As a red-blooded American, I don’t embrace many European traditions. But one I hold in high regard is the décor of a glistening white European skull mount. Unlike shoulder mounts, which require a hefty cape, a heftier taxidermy budget and plenty of wall space, you can create striking European mounts for pennies in just a day or two. Here’s how.
Boiling skulls isn’t the easiest of methods for removing flesh, but it’s a good option if you have time. The equipment list is simple: a large pot, stove, dish soap and baking soda. Do not try this in the house. Move outdoors and fire up a propane turkey fryer or a heavy-duty camp stove. Add a dash of dish detergent as a degreasing agent and don’t actually boil, but simmer. Add a cup of baking soda to start, but be careful it doesn’t cause the brew to boil over. Use a pot big enough to completely submerge the skull. (Don’t boil your record-book bear or lion, as boiling will shrink the skull a bit.)
Start with a fresh skull skinned, with eyeballs and lower jaw removed. Avoid immersing any portion of the antlers, as this will turn them white. For additional insurance, wrap any portion of the antlers that might be submerged with clear plastic wrap and duct tape.
Simmering takes several hours and requires you to remove the skull repeatedly to scrape away loose meat. Use a thick coat-hanger to get inside the skill and other cavities. After bleaching it, you’ll end up with a taxidermy-quality mount, but be prepared for a stinky mess along the way.
To achieve boil-quality results, you need a pressure washer rated around 3,000 psi and 30 minutes. Lower-pressure units take longer to strip meat and too much pressure could damage fragile bones. Thinner pronghorn skulls particularly have to be done with care, but deer and elk hold up well to pressure treatment.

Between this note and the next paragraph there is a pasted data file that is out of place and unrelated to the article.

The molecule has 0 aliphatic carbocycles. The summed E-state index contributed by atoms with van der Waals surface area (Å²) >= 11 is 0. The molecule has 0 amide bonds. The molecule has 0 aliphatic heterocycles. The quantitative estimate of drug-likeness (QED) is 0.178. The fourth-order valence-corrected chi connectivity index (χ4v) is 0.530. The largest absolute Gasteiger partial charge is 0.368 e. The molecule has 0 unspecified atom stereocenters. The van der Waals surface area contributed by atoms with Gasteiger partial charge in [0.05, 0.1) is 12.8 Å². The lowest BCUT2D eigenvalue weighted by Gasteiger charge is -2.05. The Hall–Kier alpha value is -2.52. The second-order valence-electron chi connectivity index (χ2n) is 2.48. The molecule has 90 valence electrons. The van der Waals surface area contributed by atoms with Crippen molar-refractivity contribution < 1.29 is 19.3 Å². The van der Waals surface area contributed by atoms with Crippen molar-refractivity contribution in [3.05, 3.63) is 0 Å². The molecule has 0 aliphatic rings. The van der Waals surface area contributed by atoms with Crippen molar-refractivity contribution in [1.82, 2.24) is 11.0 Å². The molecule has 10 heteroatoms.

With a rotating nozzle, chisel the meat off section by section. Be sure to don old raingear, latex gloves and goggles to avoid getting any animal matter on you. Like boiling, remove the hide, lower jaw, eyeballs and excess meat. Wrap the antler bases as well. Wire your skull to a board or other object to keep it stationary while you blast away. I use a pallet and wedge the antlers between the slats to hold it firm.
You may have to scrape a chunk or two of stubborn meat after the wash. There will be meat chunks flying, so do this well away from the house.
For a walk-away option, consider using dermestid beetles. A colony of these ravenous insects can whistle-clean a skull in just a few days. That means no boiling or pressure washing. But beetles are a year-round commitment, which definitely includes the smell of rotting flesh. And if they if they get loose in your house, taxidermy mounts and furnishings could be on the menu. My advice: take the skull to a professional “beetle guy” who can clean it for around $100. Depending on the backlog, this might not be the quickest method, but the results are great.
Once the meat is removed, your skull will appear somewhat yellow. The cheapest option to bleach your skull bone-white is to use a jug of 40 percent hydrogen peroxide paste available at beauty supply stores. Be sure to wear heavy-duty rubber cleaning gloves and eye protection when handling this stuff as it will burn if it gets on you. Paint it on the skull, set it in sun for a day or so, then brush away the flaky residue, and voila. From there, you can display the skull with everything from a simple nail in the wall and wire through the bottom of the skull to an elaborate hardwood plaque. Or, a mounting system such as Skull Hooker offers and easy and elegant approach.